Cut to the end fight scene where Queenie is reunited with Jacob, and seems to have very much drunk the cool-aid on offer, because she wants to join Grindelwald. Only Jacob doesn't want to. And surely she's doing this for Jacob and her desire to be with him? Nope, she's definitely just screaming at him like she's completely lost the plot and going to be with Grindelwald anyway because... reasons of conflict because we have to have someone we care about on his side?... Who even knows anymore.

It is such a viciously stupid destruction of her character and all to provide some conflict in later films. Sure, have one of the "good guys" change allegiance, but have it make sense or be developed enough to not be a complete mind screw.

Maybe if Grindelwald was an interesting and compelling character I'd buy it? Think David Tennant's Kilgrave from Jessica Jones. Instead we have a really bland performance from a problematic casting choice, that drags the film down further. He's not charismatic, he's not diabolical, so far he's barely committed any crimes which the film is meant to be titled for. He's just bland. And boring. And it feels like a backstep on some truly fascinating and nuanced villains in the rest of the wizarding world. Hell, bring back Colin Farrell, he was a villain I could get behind.

But let's talk about that destruction of the canon for a minute. First, the complete annihilation of Professor McGonagall's meaningful backstory. She has such a wonderful complex history that really helps to develop her as a character. But what's the use in that when you could have a completely meaningless throw away moment of her appearing in a film set eleven years before she was meant to have been born as a teacher, that is basically a fan servicing easter egg that will actually just frustrate fans to no end?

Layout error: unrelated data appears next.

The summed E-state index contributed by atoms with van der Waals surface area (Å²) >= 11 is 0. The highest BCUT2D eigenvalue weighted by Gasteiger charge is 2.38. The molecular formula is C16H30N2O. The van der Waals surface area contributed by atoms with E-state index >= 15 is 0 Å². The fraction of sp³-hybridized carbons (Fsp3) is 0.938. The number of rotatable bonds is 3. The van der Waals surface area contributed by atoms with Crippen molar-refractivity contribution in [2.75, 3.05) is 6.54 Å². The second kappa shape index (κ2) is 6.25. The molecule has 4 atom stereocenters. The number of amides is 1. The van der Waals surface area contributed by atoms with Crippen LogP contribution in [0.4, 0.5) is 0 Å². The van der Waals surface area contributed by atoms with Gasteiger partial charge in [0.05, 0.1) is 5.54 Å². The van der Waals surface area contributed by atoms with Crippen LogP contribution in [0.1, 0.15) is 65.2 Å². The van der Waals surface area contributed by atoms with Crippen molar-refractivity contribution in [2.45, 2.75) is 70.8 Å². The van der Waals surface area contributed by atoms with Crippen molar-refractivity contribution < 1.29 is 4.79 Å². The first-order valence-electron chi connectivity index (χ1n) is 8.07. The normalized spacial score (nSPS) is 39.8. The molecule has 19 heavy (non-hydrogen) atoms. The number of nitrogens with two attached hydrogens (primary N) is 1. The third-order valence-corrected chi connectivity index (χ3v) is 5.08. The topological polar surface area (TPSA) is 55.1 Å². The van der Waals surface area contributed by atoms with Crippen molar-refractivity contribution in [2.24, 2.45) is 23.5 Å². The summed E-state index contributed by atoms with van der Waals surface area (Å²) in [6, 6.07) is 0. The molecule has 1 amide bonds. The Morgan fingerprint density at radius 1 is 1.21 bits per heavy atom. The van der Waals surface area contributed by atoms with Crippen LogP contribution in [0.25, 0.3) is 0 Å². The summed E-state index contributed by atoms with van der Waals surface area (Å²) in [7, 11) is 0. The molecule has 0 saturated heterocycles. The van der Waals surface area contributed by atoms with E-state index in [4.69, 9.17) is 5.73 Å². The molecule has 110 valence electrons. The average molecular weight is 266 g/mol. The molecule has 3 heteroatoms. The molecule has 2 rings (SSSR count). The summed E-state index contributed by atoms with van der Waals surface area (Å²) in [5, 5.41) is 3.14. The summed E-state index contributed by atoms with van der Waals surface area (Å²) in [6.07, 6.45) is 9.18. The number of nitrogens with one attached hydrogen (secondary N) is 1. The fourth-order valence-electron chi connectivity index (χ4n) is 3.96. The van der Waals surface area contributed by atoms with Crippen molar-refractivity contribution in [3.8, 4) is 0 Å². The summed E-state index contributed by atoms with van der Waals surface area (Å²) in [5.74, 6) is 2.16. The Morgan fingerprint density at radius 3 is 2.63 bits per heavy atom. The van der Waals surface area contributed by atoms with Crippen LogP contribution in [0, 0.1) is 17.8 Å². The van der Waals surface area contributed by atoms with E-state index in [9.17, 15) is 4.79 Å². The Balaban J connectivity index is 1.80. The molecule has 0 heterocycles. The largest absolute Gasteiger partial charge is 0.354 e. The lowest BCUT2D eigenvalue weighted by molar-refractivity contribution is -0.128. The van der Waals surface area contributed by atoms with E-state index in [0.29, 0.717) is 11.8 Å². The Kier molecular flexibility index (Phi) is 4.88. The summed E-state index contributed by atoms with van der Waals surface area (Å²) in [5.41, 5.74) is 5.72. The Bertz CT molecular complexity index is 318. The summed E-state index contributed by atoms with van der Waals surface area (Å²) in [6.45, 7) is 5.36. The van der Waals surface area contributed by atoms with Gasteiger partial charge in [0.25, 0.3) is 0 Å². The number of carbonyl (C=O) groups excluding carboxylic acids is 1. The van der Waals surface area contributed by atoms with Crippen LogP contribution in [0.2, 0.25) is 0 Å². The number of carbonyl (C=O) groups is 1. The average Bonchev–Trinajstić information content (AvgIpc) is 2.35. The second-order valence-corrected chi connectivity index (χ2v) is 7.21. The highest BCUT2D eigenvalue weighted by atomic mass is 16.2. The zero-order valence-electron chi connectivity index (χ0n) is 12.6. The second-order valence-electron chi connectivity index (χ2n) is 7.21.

But that pales in comparison to the films final twist of the knife where Grindelwald reveals to Credence in the final moments of the film that he is in fact a long lost Dumbledore brother. Now I am firmly in the denial camp, where I'm going to cling desperately to the hope that this is a giant red herring and it's all going to get resolved in the next film. Because if this is an actual real plot point, I may cry. Plus the dates do not add up even a tiny bit. The Dumbledore parents are already dead when Credence was born (according to his birth certificate).
How, when Rita Skeeter was so determined to ferret out all the dirty laundry of the Dumbledore family for her book in Deathly Hallows, would she not have leapt upon the existence of another Dumbledore? This hardly seems like it's going to be kept under wraps in the Fantastic Beasts world, in fact a lot of things that appeared to have been secrets in the Potter verse, are here thrown about as common knowledge. It doesn't make any sense, and it feels like a truly huge ret-con for an 'oh my gosh what a twist' moment that is more likely to frustrate and enrage fans of the original Potter series than leave them excited for the next one.

There's a lot of other frustrations and contradictions going on, but those were the two super big ones, and I may cry if I keep digging into everything that was casually thrown about in favour of 'Fan Service'.

It felt, not even like a giant middle finger to the fans, but instead a blind butchering without actually thinking it through, to aid a cash grab of a film. I love the Potter series. I loved Fantastic Beasts. I was so excited about where this might go, and instead I've been left feeling disappointed and angry after watching it. 

The first film was fun, it injected some much needed lightness to a dark wizarding world. It offered an amazing array of beasts, new characters, and a genuinely interesting opening into another huge event in the wizarding world. This film was dark, dreary, and filled with extras who looked like they'd been told to aim for the idea of wet cardboard.  Odd moments of fun and joy did creep in, (oh my god the bell toy) but it wasn't enough to remove the bitter taste of disappointment from my mouth as I exited the cinema.

Will I go and watch the next film? Probably. I'm still desperately hoping for that red herring, and for some salvaging of the story. This could have been something great, and maybe with the hindsight of the rest of the series this will fade into a slight blip. For now though, this will take some time before I feel less angry thinking about this film.

No comments:

Post a Comment